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To the village square: A lesson from Fukushima

By FRANCES LAMBERTS

March 11 marked the six-year anniversary of what the Japan Times terms that country’s “3/11 disasters.” A powerful earthquake and tsunami killed more than 19,000 people there in 2011, and the Fukushima nuclear plant being in the storm’s path as well, a triple meltdown and explosion led to massive fallout contamination of the surrounding farmland and towns.

Tragically, almost 80,000 people, ordered to evacuate or fleeing voluntarily from the radioactive fallout remain displaced from their communities after six years.

They have lost their farms, homes and livelihoods and must fear for the health of their children, many of which have since been diagnosed with thyroid abnormalities.

An article in the Guardian, titled “Dying robots and failing hope,” describes the unsuccessful efforts so far to even begin the decontamination of the wrecked nuclear plant. Radiation levels are so high, in the least damaged of the three reactor buildings, that it “kills” mechanical robots sent in; a human would “die within a minute.”

Given the lethal radiation, the complexity and scale of the problem are judged to be “almost beyond comprehension” and cleanup of the plant is expected to take 30 to 40 years. Radiation during this time will continue to leak into surrounding communities and the Pacific ocean. Some of its poisoning effects can last for hundreds of years.

The extraordinary hazards of nuclear power may have been why Alfred Einstein urged that “the facts of atomic energy must be carried to the village square” and the people’s voice allowed to be heard regarding its acceptability.

In Japan, a placard held by a toddler: “Rethink; Not Restart” characterizes public demand that other energy sources be employed for electricity. Indeed, the lights didn’t go out there when all but two of 54 operating reactors were shuttered after the accident – the country turned heavily toward renewable energy.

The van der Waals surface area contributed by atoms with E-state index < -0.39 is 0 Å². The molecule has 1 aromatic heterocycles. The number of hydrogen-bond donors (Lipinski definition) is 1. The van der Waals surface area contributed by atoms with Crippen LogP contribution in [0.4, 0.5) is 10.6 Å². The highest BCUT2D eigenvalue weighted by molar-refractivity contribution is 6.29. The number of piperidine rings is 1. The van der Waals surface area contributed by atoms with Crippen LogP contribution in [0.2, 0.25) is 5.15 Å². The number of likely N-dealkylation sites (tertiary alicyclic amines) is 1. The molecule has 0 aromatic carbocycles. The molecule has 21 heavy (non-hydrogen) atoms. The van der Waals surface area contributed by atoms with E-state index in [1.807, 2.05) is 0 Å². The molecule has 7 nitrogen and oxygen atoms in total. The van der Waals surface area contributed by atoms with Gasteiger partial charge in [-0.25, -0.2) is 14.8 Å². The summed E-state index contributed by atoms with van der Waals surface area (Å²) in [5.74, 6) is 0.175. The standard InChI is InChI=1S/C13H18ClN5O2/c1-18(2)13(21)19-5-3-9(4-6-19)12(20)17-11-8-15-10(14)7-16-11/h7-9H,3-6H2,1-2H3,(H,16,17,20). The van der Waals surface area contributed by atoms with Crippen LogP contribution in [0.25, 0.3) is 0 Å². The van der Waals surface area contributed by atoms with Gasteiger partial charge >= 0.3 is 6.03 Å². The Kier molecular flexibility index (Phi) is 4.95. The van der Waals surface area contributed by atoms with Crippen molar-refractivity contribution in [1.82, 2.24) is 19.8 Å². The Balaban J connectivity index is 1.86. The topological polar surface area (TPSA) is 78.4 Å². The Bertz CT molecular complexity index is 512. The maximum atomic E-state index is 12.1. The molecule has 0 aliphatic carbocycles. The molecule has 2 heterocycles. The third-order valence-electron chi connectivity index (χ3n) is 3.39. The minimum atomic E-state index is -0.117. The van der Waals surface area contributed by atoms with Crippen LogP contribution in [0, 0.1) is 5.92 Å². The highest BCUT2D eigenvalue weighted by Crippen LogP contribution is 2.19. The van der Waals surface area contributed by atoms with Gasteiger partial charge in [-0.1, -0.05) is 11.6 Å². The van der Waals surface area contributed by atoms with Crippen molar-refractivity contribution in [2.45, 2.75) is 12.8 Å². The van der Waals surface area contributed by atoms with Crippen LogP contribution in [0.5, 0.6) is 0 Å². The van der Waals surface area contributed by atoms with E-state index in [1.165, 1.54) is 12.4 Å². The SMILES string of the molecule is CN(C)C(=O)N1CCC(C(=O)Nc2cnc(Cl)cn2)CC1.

As the headline of an article by the Southern Alliance for Clean Energy reads: “Solar Booms in the Land of the Rising Sun.”

Renewable energy generation now supplies over 14 percent of the country’s electricity, having nearly doubled since 2011. By 2030 it can provide a third of the island’s electric needs, its Environmental Minister projects, even absent any nuclear power.

In the preface to an early (1979) book about atomic energy, Ralph Nader cites an insightful statement by nuclear physicist Alvin Weinberg, who directed the Oak Ridge National Laboratories during the Manhattan Project.

Though promoting nuclear fission as energy source despite its awesome risks, he called it a “Faustian bargain.” If, as an alternative, solar electricity cost could be brought down to not exceed 2.5 times that of nuclear, Weinberg had said, then he would “favor solar over nuclear fission.”

Renewable energy has become a practical availability. New wind and solar installations are cheaper now, typically, than new nuclear (or new fossil-fuel) plants.

A Faustian-bargain trade is not needed. The solar farm being developed locally by the Johnson City Power Board is a welcome step toward more safe and clean, sustainable energy in our region.